Organizations: Veterans Affairs Canada, Union of Veterans Affairs Employees, Murphy Centre Confederation Centre Zion church Charlottetown Police Services Police Canfield The Guardian Twitter.com/NigelPEI

Geographic location: Moncton, New Brunswick, Charlottetown

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Recent comments

  • de udder guy
    January 07, 2016 - 16:18

    Just a bit of a dummy I am but I would think that the LAST thing that should be done is using the fire alarm in the event of a bomb scare.

  • Retired Regional Fire Safety Manager
    January 07, 2016 - 15:16

    A lot of mis communication here. sensationalisum at best The Guardian should not be involvedas they don,t know what to report. It the story, it was indicated that some people did not hear the Fire Alarm, which is the first line of defence in a building evacuation rather that somehighly charged , unexperenced person yelling to get out. I am quire sure that PWGSC BT NOW HAVE TAKEN THE REQUIRED ACTION TO HAVE THE FIRE ALARM CERTIFED,SO THAT ALL people can hear it. If there are dead spots in the system I sure that they would have been corrected a while ago. Every Fire Alarm system is reqired to be tested and certifed once evey year

  • tim
    January 07, 2016 - 13:29

    Veterans Affairs is a total disaster in itself ! Im pretty sure if you look through news stories over the past few years there has been more bomb threats at VAC throughout the country than every other department combined . Either way their incompetence is epic and their website isnt working now ..tells you all you need you know about their incompetence .

    • Big guy
      January 08, 2016 - 20:07

      I am completely satisfied with VAC a bit slow but they are not responsible for the changes the employees are great , respectful and helpful as best they can ... They are not the decision makers the politicians are ... And I'm grateful that we have thus service were most don't in thus world ...

  • Come on!
    January 07, 2016 - 09:40

    This is not the kind of stuff to be debating with the media we are dinged enough as it is we don't need our own to start debating our internal problems with the media to be shared with the public. Do what's right and do it the right way!

  • Sensationalist Journalism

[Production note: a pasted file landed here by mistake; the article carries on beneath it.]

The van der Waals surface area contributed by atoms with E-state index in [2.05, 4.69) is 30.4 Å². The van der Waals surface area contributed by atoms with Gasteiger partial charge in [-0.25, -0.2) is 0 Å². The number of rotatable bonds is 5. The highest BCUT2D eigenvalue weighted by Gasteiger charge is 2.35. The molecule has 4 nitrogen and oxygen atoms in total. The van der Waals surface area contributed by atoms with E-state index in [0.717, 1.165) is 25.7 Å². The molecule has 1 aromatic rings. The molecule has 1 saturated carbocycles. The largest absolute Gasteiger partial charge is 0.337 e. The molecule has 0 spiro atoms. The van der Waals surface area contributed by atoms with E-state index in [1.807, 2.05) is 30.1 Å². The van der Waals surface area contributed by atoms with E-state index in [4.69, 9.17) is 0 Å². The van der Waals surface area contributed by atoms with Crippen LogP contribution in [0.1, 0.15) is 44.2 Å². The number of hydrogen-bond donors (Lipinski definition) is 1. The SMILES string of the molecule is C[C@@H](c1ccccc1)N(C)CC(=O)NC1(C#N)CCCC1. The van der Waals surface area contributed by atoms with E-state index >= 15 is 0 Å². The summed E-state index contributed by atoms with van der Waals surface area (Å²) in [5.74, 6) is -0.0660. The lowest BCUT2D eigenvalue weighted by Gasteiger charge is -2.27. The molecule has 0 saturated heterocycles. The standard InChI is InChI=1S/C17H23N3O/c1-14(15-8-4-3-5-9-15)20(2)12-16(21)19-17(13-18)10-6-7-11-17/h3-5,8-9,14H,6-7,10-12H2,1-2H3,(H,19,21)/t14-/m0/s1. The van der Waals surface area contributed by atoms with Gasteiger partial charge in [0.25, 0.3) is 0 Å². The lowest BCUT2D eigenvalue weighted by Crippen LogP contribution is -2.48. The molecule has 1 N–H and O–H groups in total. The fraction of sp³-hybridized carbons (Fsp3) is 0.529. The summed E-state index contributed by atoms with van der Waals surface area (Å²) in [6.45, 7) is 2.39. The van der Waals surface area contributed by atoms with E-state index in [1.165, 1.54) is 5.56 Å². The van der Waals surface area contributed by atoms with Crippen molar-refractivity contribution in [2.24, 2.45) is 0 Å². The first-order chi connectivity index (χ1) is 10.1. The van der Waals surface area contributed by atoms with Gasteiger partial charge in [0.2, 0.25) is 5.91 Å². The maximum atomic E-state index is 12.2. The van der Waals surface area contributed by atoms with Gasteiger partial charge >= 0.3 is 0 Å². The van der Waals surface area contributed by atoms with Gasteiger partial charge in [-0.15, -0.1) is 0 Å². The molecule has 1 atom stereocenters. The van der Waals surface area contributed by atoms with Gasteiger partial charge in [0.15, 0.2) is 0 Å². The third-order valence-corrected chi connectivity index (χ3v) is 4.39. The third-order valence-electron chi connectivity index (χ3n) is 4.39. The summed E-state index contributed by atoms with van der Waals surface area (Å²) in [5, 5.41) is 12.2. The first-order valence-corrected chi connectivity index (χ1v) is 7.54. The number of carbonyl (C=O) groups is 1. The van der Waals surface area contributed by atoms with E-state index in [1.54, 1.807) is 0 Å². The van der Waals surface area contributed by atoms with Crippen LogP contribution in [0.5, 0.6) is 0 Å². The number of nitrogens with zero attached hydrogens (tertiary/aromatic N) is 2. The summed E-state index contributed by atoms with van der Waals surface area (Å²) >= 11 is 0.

January 07, 2016 - 09:10

    As someone who was involved in the evacuation, I am of the opinion that this interview with the Guardian is purely sensationalism and an example of union representatives taking advantage of a tense situation to promote their agenda. Security and Health and Safety representatives were exceptionally communicative, focusing primarily on getting people out safely before elaborating on the situation. If people did not stay in the locations we were directed to (there were no coffee shops on the list that was communicated to myself and others in my vicinity) then it is their own fault that they missed out on communication. At no point during the entire situation did I feel uncertain of what was going on or where I should be. Also, I had to buy lunch as a result of mine being on lockdown but I will not be turning in a receipt for reimbursement. That is about as ridiculous a comment as I have ever heard. My personal safety more than compensated for the $25 hardship I endured for a nice lunch with co-workers. As a final note, thank you to all of the security staff, Health and Safety and Fire Committees, Charlottetown Police and management at Veterans Affairs for treating the threat as serious and executing a response plan without hesitation. It is much appreciated. This is just one man's opinion, all due respect to Mr. Lapierre's opinion.

    • Hawkins
      January 07, 2016 - 15:14

      "Sensationalist Journalism"? From The Guardian? I simply can't believe it.

    • Another Worker
      January 07, 2016 - 20:29

      I completely agree with you.